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EMINEM FEAT. SIA

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Hey there, time traveller!
This article was published 04/09/2014 (2954 days ago), so information in it may no longer be current.

EMINEM FEAT. SIA

Guts Over Fear (Shady/Interscope)

Taken from his upcoming Shady XV project and featured in the new Denzel Washington movie The Equalizer, this is fairly typical, brooding, mid-tempo Eminem. It actually borders on boring until you get to the chorus, performed brilliantly by pop singer Sia. HHH

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MAROON 5

Animals (Interscope)

The latest from their newly released album V isn’t quite as immediate as Maps, and Adam Levine’s piercing falsetto reaches an almost uncomfortable new high, but Animals still has enough of a sing-along chorus, head-nodding beat, and raw sexuality to make it a solid addition to their catalogue. HHH

JENNIFER LOPEZ FEAT. IGGY AZALEA

Booty (Remix) (Universal)

What’s this all about? Well, there’s a subtle clue in the title. The original queen of the junk in the trunk J-Lo enlists the help of currently red hot and equally gluteus maximusly-gifted Iggy Azalea for this boisterous ode to the backside. Laced with exotic synths, it’s moderately more tolerable than Nicki Minaj’s similarly themed Anaconda, but in the end, it never really rises above throw-away novelty-track status. HH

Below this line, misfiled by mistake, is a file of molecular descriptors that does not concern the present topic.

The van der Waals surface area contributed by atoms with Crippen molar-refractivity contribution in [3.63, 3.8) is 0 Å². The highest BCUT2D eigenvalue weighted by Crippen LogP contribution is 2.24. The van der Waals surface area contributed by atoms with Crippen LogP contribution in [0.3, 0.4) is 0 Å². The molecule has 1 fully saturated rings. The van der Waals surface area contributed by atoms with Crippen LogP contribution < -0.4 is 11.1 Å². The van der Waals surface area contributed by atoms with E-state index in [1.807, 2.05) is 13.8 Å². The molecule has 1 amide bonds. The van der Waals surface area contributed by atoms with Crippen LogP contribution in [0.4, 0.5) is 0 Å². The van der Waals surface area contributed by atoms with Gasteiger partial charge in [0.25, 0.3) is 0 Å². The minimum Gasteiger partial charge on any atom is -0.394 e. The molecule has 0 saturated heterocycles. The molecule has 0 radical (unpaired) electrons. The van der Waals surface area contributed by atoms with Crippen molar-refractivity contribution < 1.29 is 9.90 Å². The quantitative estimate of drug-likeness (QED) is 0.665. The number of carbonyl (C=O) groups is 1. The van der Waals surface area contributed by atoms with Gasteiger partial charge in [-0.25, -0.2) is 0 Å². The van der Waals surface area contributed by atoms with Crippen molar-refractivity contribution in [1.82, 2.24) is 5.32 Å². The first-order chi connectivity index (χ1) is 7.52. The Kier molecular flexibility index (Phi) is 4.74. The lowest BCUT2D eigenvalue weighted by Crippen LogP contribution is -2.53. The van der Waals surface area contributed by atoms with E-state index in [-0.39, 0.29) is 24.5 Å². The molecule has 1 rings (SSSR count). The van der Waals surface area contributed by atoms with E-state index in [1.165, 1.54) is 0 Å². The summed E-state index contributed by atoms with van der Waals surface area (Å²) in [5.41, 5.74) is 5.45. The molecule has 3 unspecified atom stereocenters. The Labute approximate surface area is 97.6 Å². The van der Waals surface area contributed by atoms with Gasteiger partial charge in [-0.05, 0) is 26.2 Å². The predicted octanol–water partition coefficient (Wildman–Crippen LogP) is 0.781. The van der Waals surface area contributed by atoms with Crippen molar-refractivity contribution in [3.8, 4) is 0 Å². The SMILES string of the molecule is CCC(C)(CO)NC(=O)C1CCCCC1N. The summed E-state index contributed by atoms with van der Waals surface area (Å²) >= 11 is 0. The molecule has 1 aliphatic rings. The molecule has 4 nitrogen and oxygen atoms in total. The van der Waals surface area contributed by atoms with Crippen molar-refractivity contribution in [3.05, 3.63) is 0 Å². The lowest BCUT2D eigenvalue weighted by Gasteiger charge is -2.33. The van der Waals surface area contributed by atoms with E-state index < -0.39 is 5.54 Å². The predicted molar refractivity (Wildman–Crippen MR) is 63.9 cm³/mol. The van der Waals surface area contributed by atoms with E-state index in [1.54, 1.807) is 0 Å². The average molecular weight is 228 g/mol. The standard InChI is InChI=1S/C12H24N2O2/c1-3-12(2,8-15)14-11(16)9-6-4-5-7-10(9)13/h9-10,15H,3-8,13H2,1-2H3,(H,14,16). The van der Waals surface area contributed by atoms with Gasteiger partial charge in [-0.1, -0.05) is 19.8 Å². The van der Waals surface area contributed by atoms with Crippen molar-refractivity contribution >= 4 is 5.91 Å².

— reviewed by Steve Adams

POP/ROCK

SoHo Ghetto

Thou or I or Both (Independent)

Halifax, N.S., quintet SoHo Ghetto makes the type of modern pop music that spreads itself thickly into your consciousness and finds ways to introduce itself into the folds both your short- and long-term musical memory. Ostensibly they honour classic majestic arena rock from another era, when U2 uplifted every stadium and person on the planet and Michael Stipe and Chris Martin posters were on every sensitive music fan’s bedroom wall. Let’s just say Thou or I or Both might just make the arrangements of your favourite Arcade Fire track feel a little lacking in heft. But there is “epic” and there’s cloying and much respect to grand designer and band front person Marc-Antoine Robertson for keeping the elevational tendencies of these arrangements in check. Dark piano chords balance the Edge-inspired guitar work on the boiling Sisyphus while the Morrissey-informed vocals on Bobolink work well with the stately muted trumpet accompaniment. As far as ultra-dense, poppy and highly metaphorical rock music goes Thou or I or Both is as charming as it gets. They may have a hard time topping this. HHH1/2

DOWNLOAD THIS: Rook

— Jeff Monk

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COUNTRY/ROOTS

The Crooked Brothers

Thank You I’m Sorry (Independent)

HOMEGROWN favourites the Crooked Brothers have concocted a mixed bag of songs for their latest album, the short, nine-tracker Thank You I’m Sorry. The trio of multi-instrumentalists (Jesse Matas, Darwin Baker and Matt Foster) blend Canada-strong folk music with a loose alt-country vibe, dappled with beat poetry and even some cool rockabilly here, and most of it will please fans of the band.